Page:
Posting photos of the kids comes with its own netiquette

Technology has made it easier than ever for parents to document and share every cute kid moment on Facebook.

But that doesn't mean every moment should be shared.

I don't have a child, but I've heard of parents going through a few awkward situations when it comes to posting photos of children. So I spoke to several parents who are active on social networks, and there seems to be a few key issues everyone agrees on.

Keep the bathtub and potty training photos to yourself and the grandparents. Naked photos are too personal to share on Facebook. If you depend on Facebook as the main way to share photos with family, then use privacy settings to limit access just to a select few family members.

Take caution when posting a photo of kids that aren't your own. I've come across a few parents that don't want their children on Facebook at all, so be sure to ask a parent if it's OK to post the pic on Facebook before doing so.

And if you are one of those parents who is worried about what is shared on Facebook, kindly let your friends and family know ahead of time to avoid an awkward situation later.

Out of respect for safety, don't tag a child's full name on Facebook. Some parents told me they never put their own kid's real names online. Some just use an initial when mentioning a child in a status message or in a photo.

If you make your photos public to people outside of immediate family, avoid revealing where the child goes to school. If the child wears a uniform, be sure to crop out the uniform logo in the picture. It's a good way to keep safe from predators. (It's also a policy that the Belen Jesuit Preparatory School in Miami sends home to parents.)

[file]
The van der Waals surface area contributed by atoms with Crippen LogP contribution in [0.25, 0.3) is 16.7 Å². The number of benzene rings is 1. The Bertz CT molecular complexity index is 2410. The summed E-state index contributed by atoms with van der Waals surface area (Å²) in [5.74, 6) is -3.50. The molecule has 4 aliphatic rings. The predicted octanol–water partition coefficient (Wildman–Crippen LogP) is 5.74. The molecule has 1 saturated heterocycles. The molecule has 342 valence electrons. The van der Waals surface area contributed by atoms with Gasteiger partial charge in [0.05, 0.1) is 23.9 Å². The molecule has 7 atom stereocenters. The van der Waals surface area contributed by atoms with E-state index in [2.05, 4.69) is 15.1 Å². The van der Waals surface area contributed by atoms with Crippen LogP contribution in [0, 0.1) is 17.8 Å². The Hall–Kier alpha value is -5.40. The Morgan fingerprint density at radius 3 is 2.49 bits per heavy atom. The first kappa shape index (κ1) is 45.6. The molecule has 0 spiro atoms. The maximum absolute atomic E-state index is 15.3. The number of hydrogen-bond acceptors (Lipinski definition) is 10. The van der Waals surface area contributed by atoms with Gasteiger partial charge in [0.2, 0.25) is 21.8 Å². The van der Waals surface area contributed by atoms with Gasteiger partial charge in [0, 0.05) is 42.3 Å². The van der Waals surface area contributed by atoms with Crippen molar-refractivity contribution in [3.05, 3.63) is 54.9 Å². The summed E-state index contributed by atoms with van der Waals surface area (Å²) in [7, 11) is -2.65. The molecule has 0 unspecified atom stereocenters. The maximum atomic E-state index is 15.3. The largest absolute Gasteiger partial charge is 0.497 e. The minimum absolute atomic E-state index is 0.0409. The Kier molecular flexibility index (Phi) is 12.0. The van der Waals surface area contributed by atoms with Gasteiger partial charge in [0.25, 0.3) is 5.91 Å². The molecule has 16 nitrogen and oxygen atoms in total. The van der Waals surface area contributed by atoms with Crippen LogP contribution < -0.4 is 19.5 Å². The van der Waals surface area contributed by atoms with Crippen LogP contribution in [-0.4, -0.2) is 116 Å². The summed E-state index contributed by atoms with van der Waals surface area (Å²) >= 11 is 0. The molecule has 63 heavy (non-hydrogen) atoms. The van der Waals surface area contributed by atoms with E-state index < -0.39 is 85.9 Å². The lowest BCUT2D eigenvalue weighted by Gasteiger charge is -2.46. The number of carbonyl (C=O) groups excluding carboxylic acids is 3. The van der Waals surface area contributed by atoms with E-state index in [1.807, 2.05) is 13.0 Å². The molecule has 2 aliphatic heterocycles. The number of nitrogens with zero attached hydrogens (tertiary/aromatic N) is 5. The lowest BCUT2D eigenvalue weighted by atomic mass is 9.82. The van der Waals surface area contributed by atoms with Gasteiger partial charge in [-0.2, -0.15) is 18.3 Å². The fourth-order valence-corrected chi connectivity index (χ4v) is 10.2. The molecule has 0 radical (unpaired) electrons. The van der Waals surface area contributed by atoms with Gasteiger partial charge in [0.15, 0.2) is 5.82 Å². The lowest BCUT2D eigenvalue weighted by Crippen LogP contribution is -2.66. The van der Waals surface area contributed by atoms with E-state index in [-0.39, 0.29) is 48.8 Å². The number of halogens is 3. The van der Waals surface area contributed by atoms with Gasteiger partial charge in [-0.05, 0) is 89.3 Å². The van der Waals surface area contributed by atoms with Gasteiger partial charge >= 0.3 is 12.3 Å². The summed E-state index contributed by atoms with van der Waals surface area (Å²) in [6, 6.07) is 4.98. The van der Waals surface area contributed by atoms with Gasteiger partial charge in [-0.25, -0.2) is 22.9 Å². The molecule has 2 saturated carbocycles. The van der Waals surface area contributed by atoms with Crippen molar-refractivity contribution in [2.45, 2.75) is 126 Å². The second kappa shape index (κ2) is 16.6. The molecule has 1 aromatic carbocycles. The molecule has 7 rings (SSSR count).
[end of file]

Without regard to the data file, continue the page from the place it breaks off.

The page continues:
Since most teenagers think their parent is embarrassing, a few parents of tweens and teens gave me some advice on how to avoid being annoying online. Some ask their kid if they can post a photo to Facebook before doing so. Others will post regardless, but let their teen do the tagging.

It used to be that mom and dad got out the dusty photo album to show off baby pictures. Now, a whole generation of kids are growing up in an age where the world sees their baby photos before they can talk. So for those that can't wait to show every adorable moment, just ask yourself, ``Would I be embarrassed if this was posted about me?''

As momblogger Karen Ziemkowski posted on her Twitter account, ``your kid is a person, not a pet.'' She keeps in mind that anything she posts will be around when her son grows up.

So that naked photo of your kid covered in poop . . . yeah, not something that should be shared with the world.

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Tweak Picasa settings to keep photo-sharing private

Picasa_logo This week's Poked column answers a question from a reader who doesn't want everyone on his Google contact list to see photos he uploads to Picasa, Google's free photo editing and sharing service:

Q: I have been using Google's Picasa program to download my pictures for storage and sharing with friends. After I download pictures into the Picasa Album, I select people I want to share them with, but Picasa sends them to everyone on my e-mail list. This creates a problem for me as some of the pictures are not meant to be shared with everyone on my e-mail list.

I have asked Picasa's help section for an answer, but never received a reply.

-- Fred Hampton, Lauderhill

A: It's hard to give specific help without seeing your computer in front of me, but here's a guide to make sure your photos don't get shared with everyone in your contact list. First, make sure you have Picasa 3.6, the newest version. You can control Picasa photo album privacy settings through the software, and also through the website interface.

Upload a folder to your online account with the "Sync to Web" button on the far right of the screen. The sync can also can be turned on or off with the pull-down menu next to the Share button.

Before you start syncing your photos to your account, double-check your privacy settings. In the Picasa software, click on "Tools" in the top menu, and then click "Options." Go to the "Web Albums" tab. Select if you want the folder or album to be public, unlisted or unlisted and require a sign-in.

• "Public" means anyone in the world can see the photos.

• "Unlisted" means the world can see it, if they happen to know the special URL to find it.